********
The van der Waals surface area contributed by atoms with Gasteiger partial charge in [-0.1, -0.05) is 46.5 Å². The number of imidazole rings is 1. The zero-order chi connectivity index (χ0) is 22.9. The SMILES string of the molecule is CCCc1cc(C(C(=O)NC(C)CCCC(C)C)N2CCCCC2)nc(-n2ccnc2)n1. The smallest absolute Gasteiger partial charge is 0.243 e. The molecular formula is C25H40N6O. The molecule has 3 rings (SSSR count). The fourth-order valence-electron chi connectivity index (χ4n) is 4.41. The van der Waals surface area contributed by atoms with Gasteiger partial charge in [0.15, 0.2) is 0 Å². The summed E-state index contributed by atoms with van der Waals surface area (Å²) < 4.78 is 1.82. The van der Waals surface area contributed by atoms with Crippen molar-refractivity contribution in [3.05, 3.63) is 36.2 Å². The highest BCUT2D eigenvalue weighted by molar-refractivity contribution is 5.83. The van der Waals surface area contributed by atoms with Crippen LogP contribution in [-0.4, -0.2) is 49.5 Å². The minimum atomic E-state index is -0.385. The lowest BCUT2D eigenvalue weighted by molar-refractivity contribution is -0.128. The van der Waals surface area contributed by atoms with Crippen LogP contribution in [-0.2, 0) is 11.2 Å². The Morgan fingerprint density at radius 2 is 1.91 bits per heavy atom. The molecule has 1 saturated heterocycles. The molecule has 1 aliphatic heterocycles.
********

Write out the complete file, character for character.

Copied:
The van der Waals surface area contributed by atoms with Gasteiger partial charge in [-0.1, -0.05) is 46.5 Å². The number of imidazole rings is 1. The zero-order chi connectivity index (χ0) is 22.9. The SMILES string of the molecule is CCCc1cc(C(C(=O)NC(C)CCCC(C)C)N2CCCCC2)nc(-n2ccnc2)n1. The smallest absolute Gasteiger partial charge is 0.243 e. The molecular formula is C25H40N6O. The molecule has 3 rings (SSSR count). The fourth-order valence-electron chi connectivity index (χ4n) is 4.41. The van der Waals surface area contributed by atoms with Gasteiger partial charge in [0.15, 0.2) is 0 Å². The summed E-state index contributed by atoms with van der Waals surface area (Å²) < 4.78 is 1.82. The van der Waals surface area contributed by atoms with Crippen molar-refractivity contribution in [3.05, 3.63) is 36.2 Å². The highest BCUT2D eigenvalue weighted by molar-refractivity contribution is 5.83. The van der Waals surface area contributed by atoms with Crippen LogP contribution in [-0.4, -0.2) is 49.5 Å². The minimum atomic E-state index is -0.385. The lowest BCUT2D eigenvalue weighted by molar-refractivity contribution is -0.128. The van der Waals surface area contributed by atoms with Crippen LogP contribution in [-0.2, 0) is 11.2 Å². The Morgan fingerprint density at radius 2 is 1.91 bits per heavy atom. The molecule has 1 saturated heterocycles. The molecule has 1 aliphatic heterocycles.